Picking Flowers by Arthur Hopkins

I bought the book Queen of the Home compiled by Jennifer M. McBride a while back and in it was this beautiful play called When Queens Ride By by Olive White Fortenbacher (Which she adapted from the short story of the same name by Agnes Slight Turnbull). I was thinking about this play today while driving around and wanted to share it with you (It’s not terribly long, so if you have the time, it’s well worth reading in it’s entirety).

The basis of the play is a young couple who have taken on a farm. In her quest to help her husband and her family, Jenny Mangrave had taken on more of the responsibilities of the farm and had little to no time for their home or children. She then meets a stange woman, who in her older age has a youthful beauty about her. In their talking, the stranger relays this story:

Just after we were married, my husband decided to have his own business, so he started a very tiny one. I helped my husband in the store, but we would both be tired and discouraged after a hard day at the office and we didn’t seem to be having any great success. The house got run down and dinner was always a hasty affair, and soon we both started complaining and bickering with each other. Finally, we decided that maybe I should stay at home and let him take care of his work at the office as best he could. And then I worked in my house to make it a clean, shining, happy place. My husband would come home dead-tired and discouraged, ready to give up the whole thing. But after he had eaten and sat in our bright little living room, and I had told him all the funny things I could invent about my day, I could see him change. By bedtime, he had his courage back, and by morning, he was all ready to go out and fight again. And at last he won.

Jenny, at first frustrated by the advice to help her own family, decides to try this and attacks it with zeal. The difference it makes in their life along with the promise of beauty is wonderful. Not necessarily just her beauty, but the beauty of their potential together.

This wonderful play got me thinking of the concept we often talk about in our Men being our Rock. He is there for us to cling to; to hold tight to when we need him to hold us steady. When we feel frightened, anxious, angry, we can turn to him to calm the storm. But what is the corollary to this?  What can we do for our men to support and be there for them that can possibly show how much him being our Rock means to us?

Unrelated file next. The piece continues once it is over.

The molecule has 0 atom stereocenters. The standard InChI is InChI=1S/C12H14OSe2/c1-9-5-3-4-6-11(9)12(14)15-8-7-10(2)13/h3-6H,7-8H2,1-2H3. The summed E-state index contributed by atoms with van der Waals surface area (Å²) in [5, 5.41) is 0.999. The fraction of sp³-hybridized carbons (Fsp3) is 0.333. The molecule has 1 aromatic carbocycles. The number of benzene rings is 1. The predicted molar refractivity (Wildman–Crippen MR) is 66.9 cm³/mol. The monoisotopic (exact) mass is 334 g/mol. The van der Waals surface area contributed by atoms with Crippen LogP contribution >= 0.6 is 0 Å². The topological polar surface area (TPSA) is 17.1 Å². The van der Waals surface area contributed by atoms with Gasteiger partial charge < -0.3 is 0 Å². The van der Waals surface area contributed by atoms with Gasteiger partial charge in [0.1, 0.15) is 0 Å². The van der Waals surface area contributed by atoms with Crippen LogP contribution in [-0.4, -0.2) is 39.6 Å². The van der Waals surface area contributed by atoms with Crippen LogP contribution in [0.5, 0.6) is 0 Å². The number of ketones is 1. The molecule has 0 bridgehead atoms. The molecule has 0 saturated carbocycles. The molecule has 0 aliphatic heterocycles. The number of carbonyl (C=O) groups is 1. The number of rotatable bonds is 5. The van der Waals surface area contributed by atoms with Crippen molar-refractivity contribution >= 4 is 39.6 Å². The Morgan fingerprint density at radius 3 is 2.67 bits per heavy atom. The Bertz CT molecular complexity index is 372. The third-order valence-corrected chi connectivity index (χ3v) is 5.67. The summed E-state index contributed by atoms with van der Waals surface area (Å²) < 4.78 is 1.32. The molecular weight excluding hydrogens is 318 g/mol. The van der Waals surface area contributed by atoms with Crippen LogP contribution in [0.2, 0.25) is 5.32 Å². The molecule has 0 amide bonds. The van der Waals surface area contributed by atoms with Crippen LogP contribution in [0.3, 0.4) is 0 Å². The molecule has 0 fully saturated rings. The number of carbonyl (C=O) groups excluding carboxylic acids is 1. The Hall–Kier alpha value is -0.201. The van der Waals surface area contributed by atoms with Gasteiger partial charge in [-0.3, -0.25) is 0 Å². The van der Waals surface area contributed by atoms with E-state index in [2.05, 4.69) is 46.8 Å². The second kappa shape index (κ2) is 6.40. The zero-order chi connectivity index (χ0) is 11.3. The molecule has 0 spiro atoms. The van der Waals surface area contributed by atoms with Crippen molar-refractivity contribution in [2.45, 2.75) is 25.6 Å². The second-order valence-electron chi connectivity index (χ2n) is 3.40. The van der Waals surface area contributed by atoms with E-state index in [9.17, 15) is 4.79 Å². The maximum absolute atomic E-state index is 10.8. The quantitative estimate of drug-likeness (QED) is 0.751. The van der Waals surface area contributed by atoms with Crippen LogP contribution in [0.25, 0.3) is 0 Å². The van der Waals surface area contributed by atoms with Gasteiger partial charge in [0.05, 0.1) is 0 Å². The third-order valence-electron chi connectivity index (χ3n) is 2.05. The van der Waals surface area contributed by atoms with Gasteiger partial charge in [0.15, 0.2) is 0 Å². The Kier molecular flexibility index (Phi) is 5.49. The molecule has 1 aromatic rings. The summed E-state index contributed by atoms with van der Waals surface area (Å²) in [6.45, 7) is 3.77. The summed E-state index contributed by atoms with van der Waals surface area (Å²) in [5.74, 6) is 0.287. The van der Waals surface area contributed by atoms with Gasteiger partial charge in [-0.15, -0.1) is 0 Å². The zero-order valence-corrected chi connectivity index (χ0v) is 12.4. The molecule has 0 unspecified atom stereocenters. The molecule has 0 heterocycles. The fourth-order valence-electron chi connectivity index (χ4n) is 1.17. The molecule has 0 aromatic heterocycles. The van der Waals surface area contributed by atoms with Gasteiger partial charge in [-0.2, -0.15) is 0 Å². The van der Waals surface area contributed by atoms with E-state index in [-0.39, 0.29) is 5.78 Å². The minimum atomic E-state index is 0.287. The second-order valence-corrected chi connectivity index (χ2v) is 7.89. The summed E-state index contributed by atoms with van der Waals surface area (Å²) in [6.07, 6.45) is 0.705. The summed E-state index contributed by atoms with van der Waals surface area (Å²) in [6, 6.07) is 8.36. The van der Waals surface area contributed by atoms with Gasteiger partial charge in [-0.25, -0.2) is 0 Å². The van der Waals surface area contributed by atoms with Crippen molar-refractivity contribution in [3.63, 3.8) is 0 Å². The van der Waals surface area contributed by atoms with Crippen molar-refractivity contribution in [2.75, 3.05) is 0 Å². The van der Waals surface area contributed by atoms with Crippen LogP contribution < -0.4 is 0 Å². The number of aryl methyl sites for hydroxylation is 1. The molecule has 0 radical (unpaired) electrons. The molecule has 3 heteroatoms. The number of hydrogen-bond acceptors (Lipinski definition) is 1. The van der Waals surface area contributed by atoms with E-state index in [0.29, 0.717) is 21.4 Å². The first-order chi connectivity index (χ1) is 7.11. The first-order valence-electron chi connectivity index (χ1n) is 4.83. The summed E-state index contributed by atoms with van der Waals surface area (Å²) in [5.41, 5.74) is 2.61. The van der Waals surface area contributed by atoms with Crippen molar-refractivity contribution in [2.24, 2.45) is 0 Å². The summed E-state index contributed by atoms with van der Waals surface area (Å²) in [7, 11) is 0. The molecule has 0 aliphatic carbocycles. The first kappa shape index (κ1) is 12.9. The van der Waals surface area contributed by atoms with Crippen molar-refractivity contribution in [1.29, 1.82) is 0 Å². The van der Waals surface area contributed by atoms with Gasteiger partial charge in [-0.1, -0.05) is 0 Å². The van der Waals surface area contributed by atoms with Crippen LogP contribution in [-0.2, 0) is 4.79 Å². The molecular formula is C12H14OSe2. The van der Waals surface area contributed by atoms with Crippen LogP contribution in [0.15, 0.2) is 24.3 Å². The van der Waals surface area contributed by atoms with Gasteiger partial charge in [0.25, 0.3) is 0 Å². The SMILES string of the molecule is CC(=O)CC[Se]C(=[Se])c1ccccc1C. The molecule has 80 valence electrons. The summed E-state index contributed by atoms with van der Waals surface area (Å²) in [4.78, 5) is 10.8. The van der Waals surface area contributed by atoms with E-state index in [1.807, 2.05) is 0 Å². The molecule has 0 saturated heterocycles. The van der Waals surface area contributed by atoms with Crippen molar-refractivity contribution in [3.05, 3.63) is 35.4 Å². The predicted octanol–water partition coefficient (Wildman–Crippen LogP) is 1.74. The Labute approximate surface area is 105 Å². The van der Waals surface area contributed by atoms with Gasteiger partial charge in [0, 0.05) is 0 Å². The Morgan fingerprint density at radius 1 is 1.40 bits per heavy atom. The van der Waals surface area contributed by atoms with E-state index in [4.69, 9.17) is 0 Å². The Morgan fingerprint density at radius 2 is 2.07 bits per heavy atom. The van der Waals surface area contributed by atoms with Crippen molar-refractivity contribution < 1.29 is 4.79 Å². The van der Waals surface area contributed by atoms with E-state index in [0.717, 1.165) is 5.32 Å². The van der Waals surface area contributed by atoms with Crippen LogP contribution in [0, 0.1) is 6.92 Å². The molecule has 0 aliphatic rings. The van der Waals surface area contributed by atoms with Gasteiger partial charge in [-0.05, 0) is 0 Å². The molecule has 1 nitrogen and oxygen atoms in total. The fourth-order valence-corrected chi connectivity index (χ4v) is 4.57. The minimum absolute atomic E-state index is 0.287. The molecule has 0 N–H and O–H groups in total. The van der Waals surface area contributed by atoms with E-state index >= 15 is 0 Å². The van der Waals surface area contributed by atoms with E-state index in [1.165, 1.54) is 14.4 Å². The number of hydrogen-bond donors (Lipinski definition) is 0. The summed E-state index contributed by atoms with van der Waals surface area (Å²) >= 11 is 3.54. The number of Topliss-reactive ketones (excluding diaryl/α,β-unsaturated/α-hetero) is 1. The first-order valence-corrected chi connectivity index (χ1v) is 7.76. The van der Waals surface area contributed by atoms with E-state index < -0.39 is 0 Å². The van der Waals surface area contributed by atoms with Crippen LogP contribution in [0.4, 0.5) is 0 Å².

What many of us will try to do is take on his load. We will try to make the money, pay the bills, put our backs up to the world and be strong and independent, even when we’re married. We’ll do this while still wanting our husbands to be that Rock and clinging to him through the storm. We are convinced that our strength and independence will help him weather it, as well. But, that’s not how it works. A Rock cannot cling to another Rock to steady himself. He cannot grab onto another solid surface to find relief. The stress of the day just bounces off of that hard surface and back onto him. There is no place for it to go, so it simply continues to grow. Our husbands and our Men do not need their own Rock in us to cling to, they need a soft place to lie their heads. They need a place they can go to and let the stress melt away. That is the corollary to our husbands Rock. A soft place to land. A place where they can just be and enjoy the beauty and peace around them.They then have the strength and energy to be our Rock and to face the world again and again and again.

This is so very hard for us to see today. We are encouraged to be strong, but that so often turns into being abrasive. We think we are helping by nagging, by demanding, by saying our way is the way it must be done. We become hard (and often brittle) and when our husbands need a place to let their stress dissipate, we only give them a hard surface for it to bounce back onto them.  

To let go and to see that we aren’t being the help he needs can be very hard to see. It feels passive to us; almost as if we aren’t doing much of anything. But that’s simply not true. To have a space to let the day go, to let it dissipate into nothing and have a soft spot to land and recharge is a wonderful and necessary thing. Don’t discount what you are doing as nothing or unnecessary. Him having a soft and beautiful spot to land is just as important as him being your Rock to cling to in a storm.

Side Note: This is not to say that wives should not help as they can whenever necessary.  My point is that men don’t need more hardness to help them through their day.

Excerpt from When Queens Ride By, Olive White Fortenbacher. Published 1932.  Adapted from When Queens Ride By, by Agnes Slight Turnbull. Published 1888.

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